Yamaha taper bar hand guards protect knuckles and levers, above all else, when dirt riding. The more aggressive the rider, the more valuable these devices are. Riders say that hand guards generally pay for themselves in a single outing for anyone who describes him or herself as a "bark buster" or who admits to intentionally steering toward ledges, cliffs, and fallen logs. The correct hand guards for a given Yamaha bike depend partly on the rider's biking style. Bolt-on or metal-framed models both protect, but the wildest riders claim extra value from the extra price they pay for metal. It is also important to choose hand guards that fit the taper bar correctly. This prevents slippage while riding and eliminates many challenges during installation.
Some brush hand guards bolt on near the end of the handlebar and others, made of plastic over a metal frame, may have more complex fastenings. All are durable but those who give their bikes the roughest rides often invest in metal-framed models.
The most common and least expensive hand guards are molded plastic and bolt on near the end of the handlebar. Their many colours match the bikes' OEM paint. Like the plastics used in bike helmets, these plastics are extremely rugged and ready for abuse. Some brush hand guards, designed more for street than trail use, have vented sections. These weaken the guards' structure, but improve air flow at street speeds.
Several Yamaha motorcycle hand guards are constructed from plastic over metal frames for increased durability. These come in various shapes and designs. The Monster Pro handguard is available with 22mm and 28mm mounting hardware. Select the correct size for the bike's handlebar. The plastic shells for a pair of Tusk or Moose Racing hand guards are sold separately from the aluminium frames, allowing for separate replacement of any part that becomes damaged. The Barkbuster Ego is sold as an integrated unit, but the plastic shells may be replaced.
The Yamaha stock ProTaper handlebar measures 1-1/8 inch at the center and tapers to 7/8 inch at the ends: thus "taper bar". Different models have slightly different lever configurations, however, so hand guards specific to a model are easiest to install. Manufacturers may indicate that their hand guard design is not suitable for bikes "with long clutch and brake levers" for example, but if uncertain, check before making a purchase.
Universal fit hand guards, like the Polisport Free Flow, sometimes fit a bike and sometimes do not. Sellers often provide fitment information about universal fit hand guards. One seller alerts buyers that their "universal" hand guard only fits hollow non-tapered handlebars and may interfere with the steering lock on a faired motorcycle. Check for such alerts before making a purchase.
Mechanically inclined buyers may not be concerned about such issues, of course. Many simply select the hand guards they prefer, then set about making the necessary adjustments to the brake and clutch. These are not always small changes. Those who already maintain their own brakes and transmission are best prepared for this project.
Buyers find the fewest appropriately sized hand guards for small dirt bikes, the two-stroke models with 65-85 cc engines and four-stroke models with 70-125 cc engines. For these bikes, many owners recommend Moose Racing hand guards for the best fit.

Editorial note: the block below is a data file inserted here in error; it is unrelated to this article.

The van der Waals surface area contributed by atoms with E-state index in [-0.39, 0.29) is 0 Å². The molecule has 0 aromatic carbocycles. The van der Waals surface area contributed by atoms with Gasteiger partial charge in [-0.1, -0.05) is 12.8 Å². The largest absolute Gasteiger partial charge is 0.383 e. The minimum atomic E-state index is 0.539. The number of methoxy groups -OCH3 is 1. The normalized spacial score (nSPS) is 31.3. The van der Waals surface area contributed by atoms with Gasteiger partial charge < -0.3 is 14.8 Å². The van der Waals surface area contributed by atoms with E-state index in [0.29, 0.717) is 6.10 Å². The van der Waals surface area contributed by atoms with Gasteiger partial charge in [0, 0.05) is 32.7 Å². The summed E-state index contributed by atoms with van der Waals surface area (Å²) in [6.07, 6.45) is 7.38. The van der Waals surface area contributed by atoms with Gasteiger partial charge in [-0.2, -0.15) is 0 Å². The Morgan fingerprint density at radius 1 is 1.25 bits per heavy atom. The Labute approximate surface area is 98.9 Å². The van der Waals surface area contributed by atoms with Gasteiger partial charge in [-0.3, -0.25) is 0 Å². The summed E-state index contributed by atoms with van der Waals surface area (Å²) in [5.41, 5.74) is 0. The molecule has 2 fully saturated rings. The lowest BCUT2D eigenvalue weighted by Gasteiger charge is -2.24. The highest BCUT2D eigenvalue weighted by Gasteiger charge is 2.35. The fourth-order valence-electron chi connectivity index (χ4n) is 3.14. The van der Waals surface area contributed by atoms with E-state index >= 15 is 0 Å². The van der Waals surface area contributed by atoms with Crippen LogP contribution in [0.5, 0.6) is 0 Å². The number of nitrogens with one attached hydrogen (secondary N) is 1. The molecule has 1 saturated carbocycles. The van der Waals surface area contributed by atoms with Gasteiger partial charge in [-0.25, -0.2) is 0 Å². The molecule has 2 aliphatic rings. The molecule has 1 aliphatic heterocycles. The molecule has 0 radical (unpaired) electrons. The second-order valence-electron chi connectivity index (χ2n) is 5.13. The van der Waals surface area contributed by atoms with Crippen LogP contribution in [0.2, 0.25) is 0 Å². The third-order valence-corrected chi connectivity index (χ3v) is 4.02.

Yamaha relies on ProTaper, Cycra, and Barkbusters, an Aussie company, to supply hand guards to its dealers. But when it comes to hand guards, "original equipment" is simply equipment from quality resellers. Beyond these companies, there are a number of manufacturers that various riders favour. Acerbis Rally Pro handguards gets votes because some riders think its shape protects hands and levers better than bolt-ons. Tusk has proponents because the plastic shell and the aluminium frame can be traded out separately as either gets damaged. Moose Racing handguards are said to be best sized for small bikes. These and several other brands are well-regarded for durability and protection in tough bush conditions.
Installing hand guards can be a simple project or more complicated, depending on whether the guards fit neatly around the existing clutch and brake installation. Call on a good mechanic if a task like bleeding a brake line seems too complicated. For a basic installation, make sure these parts and tools are on hand.
Use a spanner to tighten mounting bolts and to adjust clutch and brake lines as needed. Use it again to check your bolts before every ride. Spending extra time checking before a ride is much better than spending extra time walking 20km through the bush after a breakdown.
A hand guard m ount kit may be included with some hand guards. If not, these should be purchased separately. Look for mounts that fit both the hand guards and the taper bar correctly. Choose mounts made from a durable material such as anodized aluminium. Mount kits may include several clamps, a bar end fastening, a bar end insert, and other elements depending on the design of the hand guard.
To locate Yamaha taper bar hand guards suitable to a particular motorbike on eBay, start by entering the model name and the term "hand guard" in the Search window on any eBay page. So, for example, " Yamaha WR450 hand guard" brings up hand guards suitable to your motorbike. If you have questions about the fitment of particular hand guards use the "Questions and Answers About This Item" tab on the product page to "Ask a question" of the seller. Good eBay sellers seek to maintain quality relationships with buyers and respond quickly to questions while offering solid deals. You are off and riding with hands and levers well protected in no time.